Abstract

Background: It has not been fully elucidated whether antihypertensive medication adherence affects blood pressure (BP) control in hypertension cases.

Aim: To investigate the association of adherence to antihypertensive drug regimens and BP control using data from the Combination Pill of Losartan Potassium and Hydrochlorothiazide for Improvement of Medication Compliance Trial (COMFORT) study.

Design: An observational analysis from a randomized controlled trial.

Methods: A total of 203 hypertensive subjects were randomly assigned to a daily regimen of a combination pill (losartan 50 mg/hydrochlorothiazide 12.5 mg) or two pills, an angiotensin II receptor blocker and a thiazide diuretic. Medication adherence calculated based on pill counts and BPs was evaluated at 1, 3 and 6 months after randomization.

Results: The subjects were divided into three groups according to their adherence, i.e. relatively low-adherence (<90%; n = 19), moderate-adherence (90–99%; n = 71) and high-adherence (100%; n = 113) groups. Clinical characteristics of the subjects including BP, sex, randomized treatments and past medical history did not differ significantly among the three groups. Achieved follow-up BPs over the 6-month treatment period, which were adjusted for age, sex, baseline BP and randomized treatment, were significantly higher in the low-adherence group (135/78 mmHg) compared with the high-adherence (130/74 mmHg; P = 0.02/0.02) and the moderate-adherence (128/74 mmHg; P = 0.003/0.02) groups.

Conclusions: Low adherence to an antihypertensive-drug regimen was associated with poor BP control.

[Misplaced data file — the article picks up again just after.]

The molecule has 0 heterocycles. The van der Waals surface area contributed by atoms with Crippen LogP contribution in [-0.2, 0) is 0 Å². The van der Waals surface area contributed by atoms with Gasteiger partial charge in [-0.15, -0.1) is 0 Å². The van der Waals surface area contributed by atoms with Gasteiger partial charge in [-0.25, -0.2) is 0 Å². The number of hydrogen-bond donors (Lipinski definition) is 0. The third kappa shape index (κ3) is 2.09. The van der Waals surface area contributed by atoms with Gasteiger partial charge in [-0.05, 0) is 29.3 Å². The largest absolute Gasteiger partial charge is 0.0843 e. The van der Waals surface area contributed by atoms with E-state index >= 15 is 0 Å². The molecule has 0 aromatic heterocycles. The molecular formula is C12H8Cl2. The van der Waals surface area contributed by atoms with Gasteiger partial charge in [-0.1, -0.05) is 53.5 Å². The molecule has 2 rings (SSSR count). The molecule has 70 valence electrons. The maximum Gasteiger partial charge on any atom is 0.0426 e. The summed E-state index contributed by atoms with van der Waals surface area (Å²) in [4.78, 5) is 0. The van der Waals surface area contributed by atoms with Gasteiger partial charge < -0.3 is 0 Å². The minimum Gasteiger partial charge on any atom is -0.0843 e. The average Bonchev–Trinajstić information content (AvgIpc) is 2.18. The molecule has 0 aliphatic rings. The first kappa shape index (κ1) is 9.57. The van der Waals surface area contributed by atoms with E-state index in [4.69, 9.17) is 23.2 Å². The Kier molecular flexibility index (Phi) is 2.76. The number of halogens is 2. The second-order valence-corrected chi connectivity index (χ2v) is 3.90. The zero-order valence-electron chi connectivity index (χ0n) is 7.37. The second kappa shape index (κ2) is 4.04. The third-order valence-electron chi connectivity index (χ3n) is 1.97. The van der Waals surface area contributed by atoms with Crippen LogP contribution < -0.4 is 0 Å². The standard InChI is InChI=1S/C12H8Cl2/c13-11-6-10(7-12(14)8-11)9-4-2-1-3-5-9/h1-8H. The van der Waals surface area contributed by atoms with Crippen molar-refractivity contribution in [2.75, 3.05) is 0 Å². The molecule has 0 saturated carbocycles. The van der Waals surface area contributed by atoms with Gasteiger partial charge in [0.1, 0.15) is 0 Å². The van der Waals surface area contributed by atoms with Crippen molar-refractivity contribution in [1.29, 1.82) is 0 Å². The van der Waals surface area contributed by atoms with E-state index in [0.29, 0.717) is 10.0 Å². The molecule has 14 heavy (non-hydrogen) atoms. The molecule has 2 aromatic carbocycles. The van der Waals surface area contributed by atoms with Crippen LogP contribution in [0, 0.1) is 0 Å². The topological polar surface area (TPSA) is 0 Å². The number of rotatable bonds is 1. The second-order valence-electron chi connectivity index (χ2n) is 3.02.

Introduction

Many clinical trials have indicated that strict control of blood pressure (BP) using antihypertensive drugs is important to prevent cardiovascular disease in patients with hypertension.1 Thus, the guidelines for managing hypertension have recommended lower BP levels as targets.2–4 BP control has been improving in the past decades; however, it has been shown that a large portion of hypertensive subjects have still failed to achieve adequate BP levels.5–8

Control of BP depends on many factors, such as age, clinical features and doses or classes of antihypertensive drugs used for treatment.9–11 Medication adherence has also been considered one of the important factors involved in the control of BP,11 although it has not been fully investigated, especially in Japan. Moreover, it has been shown that high adherence to antihypertensive medications was associated with a decreased risk of acute cardiovascular events,12 which might be attributable to the extended reduction of BP; however, changes in BP were not investigated in that study.